Damon Linker: The Christianizing of AmericaRoundup: Talking About History
Liberal modernity exasperates traditional religion. It fosters a pluralism that denies any one faith the power to organize the whole of social life. It teaches that public authorities must submit to the consent of those over whom they aspire to rule, thereby undermining the legitimacy of all forms of absolutism. It employs the systematic skepticism of the scientific method to settle important questions of public policy. It encourages the growth of the capitalist marketplace, which unleashes human appetites and gives individuals the freedom to choose among an ever-expanding range of ways to satisfy them.
None of this means that modernity necessarily produces "secularization": the persistence of piety in America is a massive stumbling block to anyone wishing to maintain that the modern age is just a long march toward atheism. But if modernity does not lead inexorably to godlessness, the social, political, scientific, and economic dynamism of modern life nonetheless requires that traditionalist believers make a choice. They can adapt to modernity by embracing at least some degree of liberalization--or they can set out to combat the modern dispensation in the name of theological purity. A tension between these alternatives--between liberal religion and anti-liberal religion--runs through the history of nearly every modern nation, including the United States.
A majority of the American founders were deistic Episcopalians, and since the late eighteenth century the country's political culture has been dominated by liberal Protestantism. But that is far from the whole story. From the "Great Awakenings" of the eighteenth and nineteenth centuries through the rancorous battle between "modernist" and "fundamentalist" Protestants in the 1920s to today's conflicts over teaching "intelligent design" in the nation's classrooms, the country has repeatedly experienced outbursts of populist religious fervor by those who passionately reject central features of liberal modernity, including the authority of science and the legitimacy of a secular and pluralist political order.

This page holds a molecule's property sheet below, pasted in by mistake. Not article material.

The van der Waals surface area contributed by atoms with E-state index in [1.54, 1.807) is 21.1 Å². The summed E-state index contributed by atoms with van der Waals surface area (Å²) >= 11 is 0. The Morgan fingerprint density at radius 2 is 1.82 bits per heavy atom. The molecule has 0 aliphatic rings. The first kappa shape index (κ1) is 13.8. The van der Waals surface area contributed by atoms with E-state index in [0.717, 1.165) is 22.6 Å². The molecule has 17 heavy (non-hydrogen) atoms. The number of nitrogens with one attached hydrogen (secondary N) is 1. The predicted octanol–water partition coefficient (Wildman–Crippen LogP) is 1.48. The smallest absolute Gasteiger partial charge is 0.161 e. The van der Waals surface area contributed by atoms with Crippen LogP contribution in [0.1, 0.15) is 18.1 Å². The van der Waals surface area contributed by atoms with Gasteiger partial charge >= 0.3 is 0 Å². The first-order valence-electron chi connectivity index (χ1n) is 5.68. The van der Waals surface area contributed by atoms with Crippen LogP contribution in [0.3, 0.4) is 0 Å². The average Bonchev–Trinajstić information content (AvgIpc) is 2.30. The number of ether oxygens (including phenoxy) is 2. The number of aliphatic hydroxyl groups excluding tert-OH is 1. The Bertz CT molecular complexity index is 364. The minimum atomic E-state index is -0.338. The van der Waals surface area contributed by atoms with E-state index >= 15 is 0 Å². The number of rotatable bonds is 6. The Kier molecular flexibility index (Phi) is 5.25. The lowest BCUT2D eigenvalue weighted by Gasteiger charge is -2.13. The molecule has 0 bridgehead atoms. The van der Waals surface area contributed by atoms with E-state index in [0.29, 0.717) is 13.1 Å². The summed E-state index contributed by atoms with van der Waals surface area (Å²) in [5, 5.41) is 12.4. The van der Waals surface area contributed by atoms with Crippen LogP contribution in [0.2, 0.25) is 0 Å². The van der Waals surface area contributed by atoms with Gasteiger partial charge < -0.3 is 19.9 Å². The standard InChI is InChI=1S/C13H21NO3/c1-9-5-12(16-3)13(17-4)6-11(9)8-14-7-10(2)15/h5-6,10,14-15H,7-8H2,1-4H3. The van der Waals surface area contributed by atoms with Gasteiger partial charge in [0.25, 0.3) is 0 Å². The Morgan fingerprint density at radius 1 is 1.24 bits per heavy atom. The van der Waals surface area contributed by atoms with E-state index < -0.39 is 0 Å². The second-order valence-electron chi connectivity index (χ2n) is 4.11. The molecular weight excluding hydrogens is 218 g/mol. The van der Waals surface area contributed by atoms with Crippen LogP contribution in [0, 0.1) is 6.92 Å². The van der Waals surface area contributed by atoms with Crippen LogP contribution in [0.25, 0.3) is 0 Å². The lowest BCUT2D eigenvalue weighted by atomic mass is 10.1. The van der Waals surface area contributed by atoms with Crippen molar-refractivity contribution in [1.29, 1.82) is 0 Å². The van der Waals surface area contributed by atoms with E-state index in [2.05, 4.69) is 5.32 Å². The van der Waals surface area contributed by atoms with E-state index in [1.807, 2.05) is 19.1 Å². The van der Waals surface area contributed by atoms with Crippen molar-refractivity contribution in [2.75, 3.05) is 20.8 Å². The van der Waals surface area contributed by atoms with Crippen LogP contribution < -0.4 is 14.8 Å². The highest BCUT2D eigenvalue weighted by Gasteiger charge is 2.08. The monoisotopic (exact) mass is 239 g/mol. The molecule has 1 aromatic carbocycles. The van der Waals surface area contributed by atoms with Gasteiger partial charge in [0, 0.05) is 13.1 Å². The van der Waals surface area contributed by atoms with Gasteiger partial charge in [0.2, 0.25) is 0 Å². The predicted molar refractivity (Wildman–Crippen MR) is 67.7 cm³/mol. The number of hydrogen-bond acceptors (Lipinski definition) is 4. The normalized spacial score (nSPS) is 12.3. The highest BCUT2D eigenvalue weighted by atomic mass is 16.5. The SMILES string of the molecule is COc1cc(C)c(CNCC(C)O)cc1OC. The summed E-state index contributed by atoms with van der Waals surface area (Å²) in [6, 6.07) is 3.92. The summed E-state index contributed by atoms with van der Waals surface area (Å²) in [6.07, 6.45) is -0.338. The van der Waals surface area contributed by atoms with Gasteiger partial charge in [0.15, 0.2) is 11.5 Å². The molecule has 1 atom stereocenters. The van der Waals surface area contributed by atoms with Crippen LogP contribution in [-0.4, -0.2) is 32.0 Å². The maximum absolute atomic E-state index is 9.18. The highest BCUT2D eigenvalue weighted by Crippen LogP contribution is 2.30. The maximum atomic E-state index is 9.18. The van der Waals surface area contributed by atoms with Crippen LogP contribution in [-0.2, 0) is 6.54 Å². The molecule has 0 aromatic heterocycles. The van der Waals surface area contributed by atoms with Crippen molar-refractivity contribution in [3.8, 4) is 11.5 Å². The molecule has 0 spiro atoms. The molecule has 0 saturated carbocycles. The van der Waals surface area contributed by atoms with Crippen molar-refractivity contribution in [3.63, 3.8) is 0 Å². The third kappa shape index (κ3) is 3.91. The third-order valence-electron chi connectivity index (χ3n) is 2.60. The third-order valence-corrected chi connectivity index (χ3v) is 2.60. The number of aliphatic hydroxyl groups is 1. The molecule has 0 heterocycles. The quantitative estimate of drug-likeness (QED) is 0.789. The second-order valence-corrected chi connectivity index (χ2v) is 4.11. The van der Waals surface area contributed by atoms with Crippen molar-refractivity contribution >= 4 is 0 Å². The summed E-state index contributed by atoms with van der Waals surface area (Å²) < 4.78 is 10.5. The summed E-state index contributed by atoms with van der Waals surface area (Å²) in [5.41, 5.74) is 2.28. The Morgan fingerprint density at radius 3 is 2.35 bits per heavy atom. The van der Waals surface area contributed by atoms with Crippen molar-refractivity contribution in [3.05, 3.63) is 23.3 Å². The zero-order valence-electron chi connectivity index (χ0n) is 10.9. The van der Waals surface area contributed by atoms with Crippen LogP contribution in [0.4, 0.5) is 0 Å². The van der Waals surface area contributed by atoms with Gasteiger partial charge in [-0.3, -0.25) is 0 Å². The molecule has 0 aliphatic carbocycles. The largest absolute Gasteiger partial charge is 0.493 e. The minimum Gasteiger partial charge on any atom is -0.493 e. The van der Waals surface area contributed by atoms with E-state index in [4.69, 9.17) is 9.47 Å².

Whether or not the recent prominence of religiosity in the nation's public life signals that America is undergoing a new Great Awakening, it is undeniable that the rise of the Republican Party to electoral dominance in the past generation has been greatly aided by the politicization of culturally alienated traditionalist Christians. Countless press reports in recent years have noted that much of the religious right's political strength derives from the exertions of millions of anti-liberal evangelical Protestants. Much less widely understood is the more fundamental role of a small group of staunchly conservative Catholic intellectuals in providing traditionalist Christians of any and every denomination with a comprehensive ideology to justify their political ambitions. In the political economy of the religious right, Protestants supply the bulk of the bodies, but it is Catholics who supply the ideas. ...
comments powered by Disqus
James Renwick Manship - 10/18/2007
On at least one "evangelical" issue, the Catholics far and away provide the "Bulk of the Bodies", and that is the Pro-Life versus the Pro-Choice to Kill Babies in the Womb national debate.
Yes, some Protestants are active, but the Catholics provide the Lion's share of bodies to protect the bodies of the baby "lambs"...
- Marine Corps investigating photo of iconic flag-raising on Iwo Jima
- Scholars Blast New Study Tracing Ashkenazi Jews to Khazars of Ancient Turkey
- Legendary Explorer’s Long-Lost Ship May Have Been Found Off Rhode Island
- More Doubts, Opposition To Sale Of Unique, Hartford Collection Of Political History
- How the Curse of Sykes-Picot Still Haunts the Middle East
- The Historian Whitewashing Ukraine’s Past
- Andrew Roberts wins $250,000 prize from the conservative Bradley Foundation
- Daniel Aaron, Critic and Historian Who Pioneered American Studies, Dies at 103
- Liz Covart's amazingly popular podcast helps her audience understand early American history
- Justus Rosenberg is still teaching at age 95